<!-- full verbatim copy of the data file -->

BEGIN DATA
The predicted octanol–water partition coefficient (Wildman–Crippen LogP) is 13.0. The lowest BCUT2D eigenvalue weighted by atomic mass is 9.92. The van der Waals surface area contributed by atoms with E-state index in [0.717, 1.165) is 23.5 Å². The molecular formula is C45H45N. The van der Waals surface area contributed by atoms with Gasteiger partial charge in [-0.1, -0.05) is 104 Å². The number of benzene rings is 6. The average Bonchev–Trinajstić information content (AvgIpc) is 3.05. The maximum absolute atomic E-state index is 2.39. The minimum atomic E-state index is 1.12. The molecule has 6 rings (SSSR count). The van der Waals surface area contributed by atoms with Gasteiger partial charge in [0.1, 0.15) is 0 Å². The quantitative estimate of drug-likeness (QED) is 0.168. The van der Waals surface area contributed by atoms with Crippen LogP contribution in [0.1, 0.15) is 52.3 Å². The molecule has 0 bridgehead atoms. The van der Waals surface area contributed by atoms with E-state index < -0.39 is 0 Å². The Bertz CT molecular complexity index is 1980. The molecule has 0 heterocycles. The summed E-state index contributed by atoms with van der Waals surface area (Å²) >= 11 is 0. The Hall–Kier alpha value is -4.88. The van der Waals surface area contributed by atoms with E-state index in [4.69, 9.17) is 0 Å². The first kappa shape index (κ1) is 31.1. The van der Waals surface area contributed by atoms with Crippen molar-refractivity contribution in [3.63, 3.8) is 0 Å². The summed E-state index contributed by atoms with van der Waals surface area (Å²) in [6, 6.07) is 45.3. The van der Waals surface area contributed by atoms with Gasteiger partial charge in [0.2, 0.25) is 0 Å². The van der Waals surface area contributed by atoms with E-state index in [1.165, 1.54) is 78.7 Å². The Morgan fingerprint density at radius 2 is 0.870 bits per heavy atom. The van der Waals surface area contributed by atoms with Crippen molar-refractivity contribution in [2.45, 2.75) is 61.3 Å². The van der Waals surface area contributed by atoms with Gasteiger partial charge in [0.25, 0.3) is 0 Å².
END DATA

The predicted octanol–water partition coefficient (Wildman–Crippen LogP) is 13.0. The lowest BCUT2D eigenvalue weighted by atomic mass is 9.92. The van der Waals surface area contributed by atoms with E-state index in [0.717, 1.165) is 23.5 Å². The molecular formula is C45H45N. The van der Waals surface area contributed by atoms with Gasteiger partial charge in [-0.1, -0.05) is 104 Å². The number of benzene rings is 6. The average Bonchev–Trinajstić information content (AvgIpc) is 3.05. The maximum absolute atomic E-state index is 2.39. The minimum atomic E-state index is 1.12. The molecule has 6 rings (SSSR count). The van der Waals surface area contributed by atoms with Gasteiger partial charge in [0.1, 0.15) is 0 Å². The quantitative estimate of drug-likeness (QED) is 0.168. The van der Waals surface area contributed by atoms with Crippen LogP contribution in [0.1, 0.15) is 52.3 Å². The molecule has 0 bridgehead atoms. The van der Waals surface area contributed by atoms with E-state index < -0.39 is 0 Å². The Bertz CT molecular complexity index is 1980. The molecule has 0 heterocycles. The summed E-state index contributed by atoms with van der Waals surface area (Å²) >= 11 is 0. The Hall–Kier alpha value is -4.88. The van der Waals surface area contributed by atoms with E-state index in [4.69, 9.17) is 0 Å². The first kappa shape index (κ1) is 31.1. The van der Waals surface area contributed by atoms with Crippen molar-refractivity contribution in [3.63, 3.8) is 0 Å². The summed E-state index contributed by atoms with van der Waals surface area (Å²) in [6, 6.07) is 45.3. The van der Waals surface area contributed by atoms with Gasteiger partial charge in [0.2, 0.25) is 0 Å². The van der Waals surface area contributed by atoms with E-state index in [1.165, 1.54) is 78.7 Å². The Morgan fingerprint density at radius 2 is 0.870 bits per heavy atom. The van der Waals surface area contributed by atoms with Crippen molar-refractivity contribution in [2.45, 2.75) is 61.3 Å². The van der Waals surface area contributed by atoms with Gasteiger partial charge in [0.25, 0.3) is 0 Å².